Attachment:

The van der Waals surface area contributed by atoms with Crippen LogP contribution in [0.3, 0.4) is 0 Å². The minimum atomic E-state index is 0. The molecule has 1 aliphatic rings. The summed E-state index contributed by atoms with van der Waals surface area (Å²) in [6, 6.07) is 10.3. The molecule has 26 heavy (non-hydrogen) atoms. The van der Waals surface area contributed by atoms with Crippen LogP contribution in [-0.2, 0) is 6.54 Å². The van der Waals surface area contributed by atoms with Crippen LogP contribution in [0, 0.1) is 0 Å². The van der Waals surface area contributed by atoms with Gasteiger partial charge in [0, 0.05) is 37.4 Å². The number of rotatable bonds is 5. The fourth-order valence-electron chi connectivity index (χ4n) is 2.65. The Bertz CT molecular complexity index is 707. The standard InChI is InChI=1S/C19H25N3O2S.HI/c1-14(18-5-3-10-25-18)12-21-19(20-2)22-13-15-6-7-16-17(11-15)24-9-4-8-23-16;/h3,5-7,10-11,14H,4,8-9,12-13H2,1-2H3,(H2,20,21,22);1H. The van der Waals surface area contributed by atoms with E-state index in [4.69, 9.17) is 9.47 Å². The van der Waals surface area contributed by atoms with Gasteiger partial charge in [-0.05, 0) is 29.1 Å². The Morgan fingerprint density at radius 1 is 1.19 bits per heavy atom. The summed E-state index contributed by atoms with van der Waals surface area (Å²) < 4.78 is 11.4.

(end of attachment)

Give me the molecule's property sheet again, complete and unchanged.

The van der Waals surface area contributed by atoms with Crippen LogP contribution in [0.3, 0.4) is 0 Å². The minimum atomic E-state index is 0. The molecule has 1 aliphatic rings. The summed E-state index contributed by atoms with van der Waals surface area (Å²) in [6, 6.07) is 10.3. The molecule has 26 heavy (non-hydrogen) atoms. The van der Waals surface area contributed by atoms with Crippen LogP contribution in [-0.2, 0) is 6.54 Å². The van der Waals surface area contributed by atoms with Crippen LogP contribution in [0, 0.1) is 0 Å². The van der Waals surface area contributed by atoms with Gasteiger partial charge in [0, 0.05) is 37.4 Å². The number of rotatable bonds is 5. The fourth-order valence-electron chi connectivity index (χ4n) is 2.65. The Bertz CT molecular complexity index is 707. The standard InChI is InChI=1S/C19H25N3O2S.HI/c1-14(18-5-3-10-25-18)12-21-19(20-2)22-13-15-6-7-16-17(11-15)24-9-4-8-23-16;/h3,5-7,10-11,14H,4,8-9,12-13H2,1-2H3,(H2,20,21,22);1H. The van der Waals surface area contributed by atoms with E-state index in [4.69, 9.17) is 9.47 Å². The van der Waals surface area contributed by atoms with Gasteiger partial charge in [-0.05, 0) is 29.1 Å². The Morgan fingerprint density at radius 1 is 1.19 bits per heavy atom. The summed E-state index contributed by atoms with van der Waals surface area (Å²) < 4.78 is 11.4.